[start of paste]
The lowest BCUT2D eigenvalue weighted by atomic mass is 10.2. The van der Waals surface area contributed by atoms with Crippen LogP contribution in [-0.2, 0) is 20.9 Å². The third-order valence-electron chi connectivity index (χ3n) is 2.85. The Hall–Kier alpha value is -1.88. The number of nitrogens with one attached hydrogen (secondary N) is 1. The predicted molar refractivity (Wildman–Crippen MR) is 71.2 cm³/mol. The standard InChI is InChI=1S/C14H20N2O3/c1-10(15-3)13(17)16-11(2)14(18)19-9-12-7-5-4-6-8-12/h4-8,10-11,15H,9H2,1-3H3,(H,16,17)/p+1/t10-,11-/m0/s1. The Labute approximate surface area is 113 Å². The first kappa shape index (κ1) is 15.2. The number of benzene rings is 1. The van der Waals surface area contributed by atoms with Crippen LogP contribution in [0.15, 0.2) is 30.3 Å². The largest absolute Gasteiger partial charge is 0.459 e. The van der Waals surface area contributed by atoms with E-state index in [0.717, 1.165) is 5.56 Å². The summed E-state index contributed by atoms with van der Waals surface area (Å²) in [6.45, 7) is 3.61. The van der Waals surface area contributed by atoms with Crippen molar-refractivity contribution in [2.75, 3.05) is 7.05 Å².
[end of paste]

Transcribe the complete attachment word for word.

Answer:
The lowest BCUT2D eigenvalue weighted by atomic mass is 10.2. The van der Waals surface area contributed by atoms with Crippen LogP contribution in [-0.2, 0) is 20.9 Å². The third-order valence-electron chi connectivity index (χ3n) is 2.85. The Hall–Kier alpha value is -1.88. The number of nitrogens with one attached hydrogen (secondary N) is 1. The predicted molar refractivity (Wildman–Crippen MR) is 71.2 cm³/mol. The standard InChI is InChI=1S/C14H20N2O3/c1-10(15-3)13(17)16-11(2)14(18)19-9-12-7-5-4-6-8-12/h4-8,10-11,15H,9H2,1-3H3,(H,16,17)/p+1/t10-,11-/m0/s1. The Labute approximate surface area is 113 Å². The first kappa shape index (κ1) is 15.2. The number of benzene rings is 1. The van der Waals surface area contributed by atoms with Crippen LogP contribution in [0.15, 0.2) is 30.3 Å². The largest absolute Gasteiger partial charge is 0.459 e. The van der Waals surface area contributed by atoms with E-state index in [0.717, 1.165) is 5.56 Å². The summed E-state index contributed by atoms with van der Waals surface area (Å²) in [6.45, 7) is 3.61. The van der Waals surface area contributed by atoms with Crippen molar-refractivity contribution in [2.75, 3.05) is 7.05 Å².